With the finding that the exculpatory information had been conveyed to his attorney and to him, Mr. Mustread's petition for a writ of habeas corpus was dismissed.
Mr. Mustread advances three arguments on appeal. He first contends that the district court erroneously found that both he and his attorney Mr. Pierce knew about the exculpatory nature of Kathy Mustread's testimony. Next he maintains that Mr. Pierce's representation amounted to ineffective assistance of counsel, since no attorney in Mr. Pierce's shoes would have let Mr. Mustread plead guilty if they knew his wife would testify to an accidental version at trial. Finally, he argues that he is entitled to collateral relief simply on the grounds that the state violated his due process rights by defaulting on its obligation to reveal all exculpatory information relevant to his case. See Brady v. Maryland, 373 U.S. 83, 83 S. Ct. 1194, 10 L. Ed. 2d 215 (1963). We address each point in turn.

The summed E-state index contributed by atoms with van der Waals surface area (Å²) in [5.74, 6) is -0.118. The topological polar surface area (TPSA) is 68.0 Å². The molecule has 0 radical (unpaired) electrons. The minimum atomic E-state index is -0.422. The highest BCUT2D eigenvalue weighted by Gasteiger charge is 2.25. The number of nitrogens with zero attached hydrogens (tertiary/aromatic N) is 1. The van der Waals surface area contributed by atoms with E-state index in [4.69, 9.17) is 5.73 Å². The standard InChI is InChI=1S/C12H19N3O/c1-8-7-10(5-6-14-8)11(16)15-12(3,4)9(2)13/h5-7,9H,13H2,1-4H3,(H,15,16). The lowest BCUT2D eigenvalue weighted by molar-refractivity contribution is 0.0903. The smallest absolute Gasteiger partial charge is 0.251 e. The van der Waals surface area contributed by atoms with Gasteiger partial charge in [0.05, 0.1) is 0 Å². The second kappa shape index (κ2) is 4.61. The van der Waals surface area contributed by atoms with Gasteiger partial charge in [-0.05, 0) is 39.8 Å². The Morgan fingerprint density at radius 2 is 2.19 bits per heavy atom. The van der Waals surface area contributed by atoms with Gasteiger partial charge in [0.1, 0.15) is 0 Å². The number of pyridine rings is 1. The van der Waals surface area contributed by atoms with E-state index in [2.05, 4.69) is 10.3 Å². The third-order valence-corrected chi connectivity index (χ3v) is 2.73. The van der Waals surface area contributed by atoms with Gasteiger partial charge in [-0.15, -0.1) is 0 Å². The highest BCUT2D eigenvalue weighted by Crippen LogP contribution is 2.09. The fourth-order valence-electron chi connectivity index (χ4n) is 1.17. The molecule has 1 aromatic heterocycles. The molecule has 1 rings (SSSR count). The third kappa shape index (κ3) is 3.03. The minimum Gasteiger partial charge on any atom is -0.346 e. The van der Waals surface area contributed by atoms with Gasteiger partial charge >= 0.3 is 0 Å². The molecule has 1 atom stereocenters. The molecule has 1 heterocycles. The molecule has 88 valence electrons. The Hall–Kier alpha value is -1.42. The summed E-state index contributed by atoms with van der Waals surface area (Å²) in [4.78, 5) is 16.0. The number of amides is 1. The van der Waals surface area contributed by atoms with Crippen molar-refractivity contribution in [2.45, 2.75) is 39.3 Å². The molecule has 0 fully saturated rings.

Since Mr. Mustread's initial contention focuses on the district court's fact findings, we begin by clarifying the appropriate standard of review over those findings. This is not a paper case where the district judge based his determination of "voluntariness"--a mixed question of law and fact--solely on a state court record which is equally available to us. If that were so, it is not altogether clear whether we should apply a deferential or plenary standard of review. Compare Stewart v. Peters, 958 F.2d 1379, 1381-82 (7th Cir. 1991) (mixed questions of law and fact in habeas cases would be more appropriately reviewed under a deferential standard) and Hanrahan v. Greer, 896 F.2d 241, 244 (7th Cir. 1990) (same), with Holland v. McGinnis, 963 F.2d 1044, 1050 (7th Cir. 1992) (voluntariness is a legal question requiring de novo review in habeas cases) and Pharr v. Gudmanson, 951 F.2d 117, 120 (7th Cir. 1991) (same). That concern need not detain us here, however, for the district court below dismissed Mr. Mustread's petition only after conducting an evidentiary hearing in which it made its own independent credibility determinations. Hence our task is easier--we review the district court's assessment of credibility simply for clear error. Anderson v. City of Bessemer, 470 U.S. 564, 574-75, 105 S. Ct. 1504, 1511-12, 84 L. Ed. 2d 518 (1985); United States v. Brown, 900 F.2d 1098 (7th Cir. 1990). We see no clear error here.